Jaime’s son, Francisco de Malferit, inherited Aielo, which already had approximately thirty vassal families of Moors and had reached the category of “village” becoming more than a simple “farmstead”.
He completed the system of irrigation ditches and built a wooden channel. This implied a fundamental change in the history of Aielo, since the number of families of Moors living there doubled (from 30 to 60) and, therefore so did the houses.
On the occasion of the signing of the wedding capitulations of Francisco II of Malferit with Escolástica de Vilanova y Castellano in 1493, the baronies of Aielo and Cairent were joined together in a single indivisible block.
In the early sixteenth century, Aielo was the victim of a terrible epidemic which took the lives of one third of the population and left the families broken and the land without workers.
Such was the magnitude of the disaster that Francisco II of Malferit requested -and was granted – from King Ferdinand tax exemption for 10 years.
The rebellion of the Germanies, in 1520, would once again imply a major change in the history of Aielo.
The final victory of the royalists -in whose army the lord of Malferit prominently served – and the imposition of conversion to Christianity for Muslims, transformed the Moors from Aielo in“moriscos” (Moorish people).
In 1534 Juan de Ribera, the archbishop of Valencia, decided to reorganize the pastoral map to include the new “Moorish parishes.” Aielo, which depended on the church of l’Ollería, gained its own rectory and therefore needed a church that would be temporarily installed in the old mosque.
The Lord of Malferit donated to the parish a house next to the old mosque and also the land on which the church currently is.
In 1536 Francisco III “The Young” took possession of the barony who died four years after leaving it to his son James III of Malferit and Blai as the heir.
In 1568 Juan de Malferit y Carròs took charge of the inheritance. In this period a new economic upturn occurred in Aielo with its corresponding population growth reaching 70 families. The space dedicated to the orchards doubled and the Allà Baix mill was built. Juan was succeeded by his son Lucas of Malferit and Vallebrera.
In 1599-1600 there was an outbreak of plague of which Aielo freed itself when implementing a cordon sanitaire with armed guards prevented outsiders-possible disease-carriers – from entering in the village.
In 1636 the legitimated son Francisco IV de Malferit took possesion of Aielo. Probably due to residing in Aielo, this dominion brought a new impetus to people by promoting agricultural development. Thanks to this attitude and a few years without wars or plagues, with relative political stability and good weather a prosperous village started to be forged. The eldest daughter and heir, Fausta of Malferit and Olzina married Jacinto Roca and Ferrer, one of the richest and most influential men in Xàtiva. Both took possession of the barony of Aielo and Cairent in 1676 and would become the first Marquises of Malferit.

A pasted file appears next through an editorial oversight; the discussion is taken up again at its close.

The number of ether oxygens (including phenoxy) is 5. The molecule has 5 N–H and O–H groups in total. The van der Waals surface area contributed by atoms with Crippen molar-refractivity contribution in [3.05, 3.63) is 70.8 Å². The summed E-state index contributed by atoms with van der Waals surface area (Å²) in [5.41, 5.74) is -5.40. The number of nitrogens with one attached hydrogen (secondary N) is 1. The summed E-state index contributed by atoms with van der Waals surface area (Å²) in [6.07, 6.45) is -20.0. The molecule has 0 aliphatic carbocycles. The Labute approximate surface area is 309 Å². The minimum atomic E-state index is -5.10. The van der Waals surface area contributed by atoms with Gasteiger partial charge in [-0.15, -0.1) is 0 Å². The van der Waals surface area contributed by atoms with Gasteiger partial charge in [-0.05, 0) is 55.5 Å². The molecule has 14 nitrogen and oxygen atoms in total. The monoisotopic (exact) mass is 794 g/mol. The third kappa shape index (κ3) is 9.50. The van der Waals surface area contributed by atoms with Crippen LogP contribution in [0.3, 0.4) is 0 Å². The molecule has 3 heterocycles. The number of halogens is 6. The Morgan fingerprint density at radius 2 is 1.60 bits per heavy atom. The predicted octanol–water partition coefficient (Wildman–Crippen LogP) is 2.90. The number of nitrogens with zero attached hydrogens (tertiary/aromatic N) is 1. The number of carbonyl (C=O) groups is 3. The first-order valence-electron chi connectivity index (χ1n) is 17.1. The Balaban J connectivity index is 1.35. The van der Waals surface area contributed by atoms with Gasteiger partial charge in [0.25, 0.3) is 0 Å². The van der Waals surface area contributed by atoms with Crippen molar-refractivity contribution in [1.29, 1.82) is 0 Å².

In 1700 Aielo de Malferit already had 144 houses. As direct heirs of Fausta, Marquise of Malferit, she was succeeded by her sons Antonio, Ceferino, Francisco and Carlos, in succession, after dying in a few years one after another. The fifth son, Felix, would not inherit.
During the War of Succession (1702-1714) the Marquis of Malferit, after exile in Madrid, took an active part in the fighting on the side of the Bourbon Felipe V. Antonio of Malferit and Roca and died in combat in 1700, being succeeded by the brother Ceferino of Malferit and Rocaa.
In 1732 the first stone of the new church of St. Peter the Apostle was placed coinciding with the year of the wedding of the fourth Marquess, Francisco V Roca-Ferrer and Malferit. The fifth Marquess of Malferit, Carlos-José Roca-Ferrer and Malferit, would inaugurate the new church in 1744.
In 1760 the sixth Marquess took over the dominion of Aielo, Salvador Roca Pertusa Malferit and Milán de Aragón.
In 1792 the people of Aielo a lengthy judicial process began to rid the dominion of the Marquis which lasted until 1858.
In October of 1797 a dreadful storm generated a flood that tore the wooden aqueduct of the irrigation ditch (where the bridge of Arcada is today). The Marquis and his subjects were left with no choice but to put aside their differences and to agree on sharing the costs of reconstruction in order not to lose the harvest.
Even so the relationship was already so rarefied, that after an interim arrangement it would still take years to finish the final reconstruction.
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